On August 3, 1998, about 1600 hours Pacific daylight time, a Cessna 182, N5705B, nosed over after colliding with ground obstructions and a ditch while landing in a pasture near Willits, California. Visual meteorological conditions prevailed and no flight plan was filed for the operation, which was conducted under the provisions of 14 CFR Part 91 of the Federal Aviation Regulations. The airplane was owned and operated by the pilot, who holds no pilot or medical certificate. The airplane sustained substantial damage and the sole occupant incurred minor injuries. The flight probably originated at the Little River Airport, Ft. Bragg, California, earlier in the day and was terminating at the time of the occurrence. Use your browsers 'back' function to return to synopsisReturn to Query Page
The pilot refused to make any statement to either the Safety Board investigator or the Federal Aviation Administration (FAA). There are no known witnesses to the accident.
Review of FAA airplane registry files disclosed that the airplane was registered to the pilot. A search of FAA Airman and Medical Records revealed no record that the pilot held a FAA pilot or medical certificate.
According to the Mendocino County Sheriff (MCS) and the Willits Police Department, the pilot and this airplane were involved in several incidents between the period August 1 and 3, 1998, which culminated in the accident. Details are available in MCS report 1-98-002642, and Willits Police Department report WG9801314.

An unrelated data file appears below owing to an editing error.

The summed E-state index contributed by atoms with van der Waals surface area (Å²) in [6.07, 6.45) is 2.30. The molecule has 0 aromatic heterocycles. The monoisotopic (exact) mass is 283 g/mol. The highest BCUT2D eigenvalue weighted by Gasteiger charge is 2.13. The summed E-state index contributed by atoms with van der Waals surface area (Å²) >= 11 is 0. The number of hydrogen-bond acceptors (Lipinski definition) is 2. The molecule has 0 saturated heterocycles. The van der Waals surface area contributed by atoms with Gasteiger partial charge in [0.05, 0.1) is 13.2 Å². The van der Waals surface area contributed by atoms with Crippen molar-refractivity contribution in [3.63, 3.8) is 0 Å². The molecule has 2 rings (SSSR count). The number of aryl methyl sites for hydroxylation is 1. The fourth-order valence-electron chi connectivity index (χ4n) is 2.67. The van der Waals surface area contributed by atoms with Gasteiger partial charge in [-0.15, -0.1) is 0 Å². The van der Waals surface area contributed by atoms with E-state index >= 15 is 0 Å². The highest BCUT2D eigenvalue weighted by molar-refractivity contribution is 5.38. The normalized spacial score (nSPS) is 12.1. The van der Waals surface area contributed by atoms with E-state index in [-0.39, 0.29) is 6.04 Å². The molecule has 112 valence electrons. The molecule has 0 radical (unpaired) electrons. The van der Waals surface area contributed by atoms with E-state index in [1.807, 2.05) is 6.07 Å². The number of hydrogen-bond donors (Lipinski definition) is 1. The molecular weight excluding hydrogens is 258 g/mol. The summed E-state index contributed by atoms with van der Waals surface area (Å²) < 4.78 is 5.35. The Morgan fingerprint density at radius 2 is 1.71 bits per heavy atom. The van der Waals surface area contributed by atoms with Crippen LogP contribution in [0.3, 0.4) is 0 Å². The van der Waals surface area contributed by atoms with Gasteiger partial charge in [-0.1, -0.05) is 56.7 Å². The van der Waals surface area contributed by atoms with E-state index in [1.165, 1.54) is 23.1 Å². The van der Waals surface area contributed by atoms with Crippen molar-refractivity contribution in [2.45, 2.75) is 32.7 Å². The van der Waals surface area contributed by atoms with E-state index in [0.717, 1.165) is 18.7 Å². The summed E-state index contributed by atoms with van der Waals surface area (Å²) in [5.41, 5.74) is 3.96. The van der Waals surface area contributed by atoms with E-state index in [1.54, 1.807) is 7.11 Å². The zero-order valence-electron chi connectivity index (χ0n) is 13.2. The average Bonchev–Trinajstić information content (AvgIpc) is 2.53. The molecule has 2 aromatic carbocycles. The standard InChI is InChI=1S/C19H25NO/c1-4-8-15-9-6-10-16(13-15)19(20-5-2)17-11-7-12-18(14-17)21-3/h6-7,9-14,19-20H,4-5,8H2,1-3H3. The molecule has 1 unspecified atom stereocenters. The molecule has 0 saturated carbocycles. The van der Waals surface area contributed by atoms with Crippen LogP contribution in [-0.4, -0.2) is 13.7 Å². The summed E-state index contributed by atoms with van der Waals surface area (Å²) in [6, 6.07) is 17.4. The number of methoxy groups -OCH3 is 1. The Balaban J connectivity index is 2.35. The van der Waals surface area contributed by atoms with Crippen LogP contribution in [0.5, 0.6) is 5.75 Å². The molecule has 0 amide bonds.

The MCS report notes that the pilot flew into the Little River Airport on the afternoon of August 1 and went into the town of Ft. Bragg where he had something to eat and consumed some beverages. At 2030, a MCS patrol officer was dispatched to the Little River Airport in response to a complaint from an airport tenant about a damaged itinerant airplane. The responding officer reported that when he arrived at the airport he found the unoccupied accident airplane parked next to a hangar and the engine was still warm. The reporting citizen was concerned that the airplane may have been stolen and pointed out damaged areas on the airplane. The right windshield frame was damaged, the left rear window was broken, and, the left wingtip and navigation light assembly was damaged. A broken tree branch was found next to the airplane. The MSC officer could not locate the airplane occupant(s) and completed a report.